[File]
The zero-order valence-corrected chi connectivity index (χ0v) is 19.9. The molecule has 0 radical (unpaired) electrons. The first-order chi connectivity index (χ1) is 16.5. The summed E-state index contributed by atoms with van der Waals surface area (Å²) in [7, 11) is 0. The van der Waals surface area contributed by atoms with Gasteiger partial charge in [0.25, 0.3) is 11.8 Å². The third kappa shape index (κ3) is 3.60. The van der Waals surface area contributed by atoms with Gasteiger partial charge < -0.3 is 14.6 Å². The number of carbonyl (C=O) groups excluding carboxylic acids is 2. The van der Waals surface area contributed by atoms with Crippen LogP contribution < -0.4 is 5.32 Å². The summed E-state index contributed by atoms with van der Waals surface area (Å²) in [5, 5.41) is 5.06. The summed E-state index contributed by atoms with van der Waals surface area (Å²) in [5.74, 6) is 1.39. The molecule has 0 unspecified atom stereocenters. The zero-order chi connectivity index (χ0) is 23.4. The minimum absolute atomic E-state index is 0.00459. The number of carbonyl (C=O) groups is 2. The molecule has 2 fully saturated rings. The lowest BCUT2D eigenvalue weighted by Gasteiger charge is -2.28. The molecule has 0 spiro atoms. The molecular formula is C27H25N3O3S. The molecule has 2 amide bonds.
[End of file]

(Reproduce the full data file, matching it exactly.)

The zero-order valence-corrected chi connectivity index (χ0v) is 19.9. The molecule has 0 radical (unpaired) electrons. The first-order chi connectivity index (χ1) is 16.5. The summed E-state index contributed by atoms with van der Waals surface area (Å²) in [7, 11) is 0. The van der Waals surface area contributed by atoms with Gasteiger partial charge in [0.25, 0.3) is 11.8 Å². The third kappa shape index (κ3) is 3.60. The van der Waals surface area contributed by atoms with Gasteiger partial charge < -0.3 is 14.6 Å². The number of carbonyl (C=O) groups excluding carboxylic acids is 2. The van der Waals surface area contributed by atoms with Crippen LogP contribution < -0.4 is 5.32 Å². The summed E-state index contributed by atoms with van der Waals surface area (Å²) in [5, 5.41) is 5.06. The summed E-state index contributed by atoms with van der Waals surface area (Å²) in [5.74, 6) is 1.39. The molecule has 0 unspecified atom stereocenters. The zero-order chi connectivity index (χ0) is 23.4. The minimum absolute atomic E-state index is 0.00459. The number of carbonyl (C=O) groups is 2. The molecule has 2 fully saturated rings. The lowest BCUT2D eigenvalue weighted by Gasteiger charge is -2.28. The molecule has 0 spiro atoms. The molecular formula is C27H25N3O3S. The molecule has 2 amide bonds.